Civitas files lawsuit to derail environmental management

And Fran DeLuca's timing couldn't be more inappropriate:

The head of a conservative-leaning group says money paid annually by pork producers from a 2000 settlement with North Carolina must go to public schools rather than grants designed to improve the environment.

Francis DeLuca of the Civitas Institute sued Democratic Attorney General Roy Cooper in Wake County court Tuesday. DeLuca wants a judge to force Cooper — also running for governor this fall — to stop the payments of up to $2 million and to recoup those funds back to 2014. The complaint cites a 2005 state Supreme Court decision in its arguments.

The settlement with Smithfield came in the wake of Hurricane Floyd, and the horrific environmental disaster that resulted from the flooding of hog farms and lagoons. Sound familiar? I don't know if Art Pope and Colonel Francis are doing this to set up an 11th hour television ad saying, "Why doesn't Roy Cooper want our precious children to have money for their schools?" or something equally noxious, or if they're doing this as part of their crusade against environmental protection in general. But whatever their reasons, the settlement itself is very straightforward, and re-purposing those dollars could violate and nullify the agreement:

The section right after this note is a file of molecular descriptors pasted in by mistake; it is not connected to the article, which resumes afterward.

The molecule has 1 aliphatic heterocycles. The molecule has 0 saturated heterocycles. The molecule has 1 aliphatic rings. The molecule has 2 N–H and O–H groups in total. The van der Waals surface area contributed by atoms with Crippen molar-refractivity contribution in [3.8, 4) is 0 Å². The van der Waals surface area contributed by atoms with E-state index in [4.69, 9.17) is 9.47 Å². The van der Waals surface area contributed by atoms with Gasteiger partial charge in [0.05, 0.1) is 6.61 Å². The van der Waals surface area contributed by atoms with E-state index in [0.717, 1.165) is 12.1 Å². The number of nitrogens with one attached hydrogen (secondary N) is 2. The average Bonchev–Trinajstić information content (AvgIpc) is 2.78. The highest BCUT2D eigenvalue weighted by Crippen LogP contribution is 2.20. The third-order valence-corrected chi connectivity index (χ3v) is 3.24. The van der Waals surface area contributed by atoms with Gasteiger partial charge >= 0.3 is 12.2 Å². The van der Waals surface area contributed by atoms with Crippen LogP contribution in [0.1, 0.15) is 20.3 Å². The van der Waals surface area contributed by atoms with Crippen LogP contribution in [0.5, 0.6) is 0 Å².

Duke Energy Quarterly (DEQ) report: Only a teency amount of coal ash leaked

Nothin' to see here, folks. Move along:

Duke Energy says on-site inspections at the H.F. Lee plant confirm that only a minimal amount of coal ash came out of an inactive ash pond inundated by the post-Hurricane Matthew flooding near Goldsboro. A five-person crew from the N.C. Department of Environmental Quality spent more than five hours at the site Saturday. DEQ said in a prepared statement that the coal ash released from the flooded basin was “less than would fit in a pickup truck.”

I see their standards of measurement have deteriorated about as much as their quality standards. And in an effort to demonstrate they're not just in the bag for Duke Energy, DEQ brings out the white paint for industrial hog lagoons, too: